Just like free shipping, ecommerce customers are also increasingly expecting free returns. In fact, nearly 80% of consumers want free return shipping.1 In order to understand the true cost of returns, which includes shipping, tracking, and the time spent managing returns once they’re back in the warehouse. You might find that the cost of getting a returned product back to your warehouse is more than the cost of a new product. In that case, it might make more sense to let the customer keep the item. Developing a customer-driven supply chain strategy can also help out with simplifying the costs of the return process.

Create a Clear Return Policy

The best way to avoid problems in the returns management process is to make sure the customer has a clear understanding of the policy. You can support this by ensuring your return policy is easy to understand and transparent. The policy also needs to be easy for consumers to access and should be posted on your website and any partner sites you sell on, and should be included with the product when shipping to ensure top-quality customer service. Research shows that two-thirds of consumers look at a brand’s return policy before purchasing.1

Use Returns as a Learning Experience

Every time an item is returned, you have the opportunity to uncover ways to improve the shopping experience for your customers. For example, if you find that customers frequently return purchased items because they don’t fit, you can think about looking into your size chart. An inventory forecasting and planning software can give you an in-depth look at your inventory and help you unlock insights that help you optimize your entire supply chain based on customer demand.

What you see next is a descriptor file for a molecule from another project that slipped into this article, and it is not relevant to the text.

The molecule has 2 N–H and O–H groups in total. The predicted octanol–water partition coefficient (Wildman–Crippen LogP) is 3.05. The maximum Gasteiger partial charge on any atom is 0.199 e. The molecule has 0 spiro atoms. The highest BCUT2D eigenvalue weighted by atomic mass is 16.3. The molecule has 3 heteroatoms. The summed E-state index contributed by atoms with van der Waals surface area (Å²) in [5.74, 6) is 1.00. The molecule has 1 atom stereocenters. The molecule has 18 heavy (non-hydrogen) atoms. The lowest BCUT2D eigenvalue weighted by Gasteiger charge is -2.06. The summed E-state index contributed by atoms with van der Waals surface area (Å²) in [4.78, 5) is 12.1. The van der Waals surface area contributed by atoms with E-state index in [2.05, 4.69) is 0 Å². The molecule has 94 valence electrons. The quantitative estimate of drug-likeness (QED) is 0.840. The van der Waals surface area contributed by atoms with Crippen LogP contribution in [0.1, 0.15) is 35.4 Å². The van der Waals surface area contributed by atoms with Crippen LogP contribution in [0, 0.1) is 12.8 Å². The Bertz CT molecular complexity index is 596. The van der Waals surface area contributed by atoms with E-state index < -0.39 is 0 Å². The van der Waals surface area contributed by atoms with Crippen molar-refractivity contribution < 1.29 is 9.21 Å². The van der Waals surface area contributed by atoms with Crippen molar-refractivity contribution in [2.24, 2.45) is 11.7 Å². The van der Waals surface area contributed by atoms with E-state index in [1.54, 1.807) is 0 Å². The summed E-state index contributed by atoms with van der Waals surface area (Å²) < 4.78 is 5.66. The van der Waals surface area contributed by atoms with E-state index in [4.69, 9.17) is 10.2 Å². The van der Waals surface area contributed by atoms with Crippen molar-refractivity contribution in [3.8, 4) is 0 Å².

Ensure You Can Process Returns Quickly

Consumers are increasingly expecting returns to be easy and refunds to be quick. Ensuring that you can process returns and get customers their refunds quickly is more important than ever for customer satisfaction. An IMRG report found that 64% of consumers expect a refund within 30 days.2 

Provide Return Tracking

Allowing customers to track orders and check in on their return status has become standard practice, and so should be allowing customers to track their returns. On the front end, customers can see when their order has been received, packed, and shipped. For returns, showing customers when their return has been received and their refund processed can increase transparency and customer satisfaction.

Use a Fulfillment Partner

A fulfillment center will store, pack, and ship your products for you, but a fulfillment partner can also manage returns. Relying on a third-party fulfillment solution can increase efficiency and ensure your business can focus on growth. Flowspace connects merchants to a national fulfillment network that enables sellers to offer consistently fast, efficient delivery from every channel and streamline the return process, and can help your brand with other fulfillment-related needs, such as managing overflow storage.



Written By:

flowspace author Allison Champion

Allison Champion

Allison Champion leads marketing communication at Flowspace, where she works to develop content that addresses the unique challenges facing modern brands in omnichannel eCommerce. She has more than a decade of experience in content development and marketing.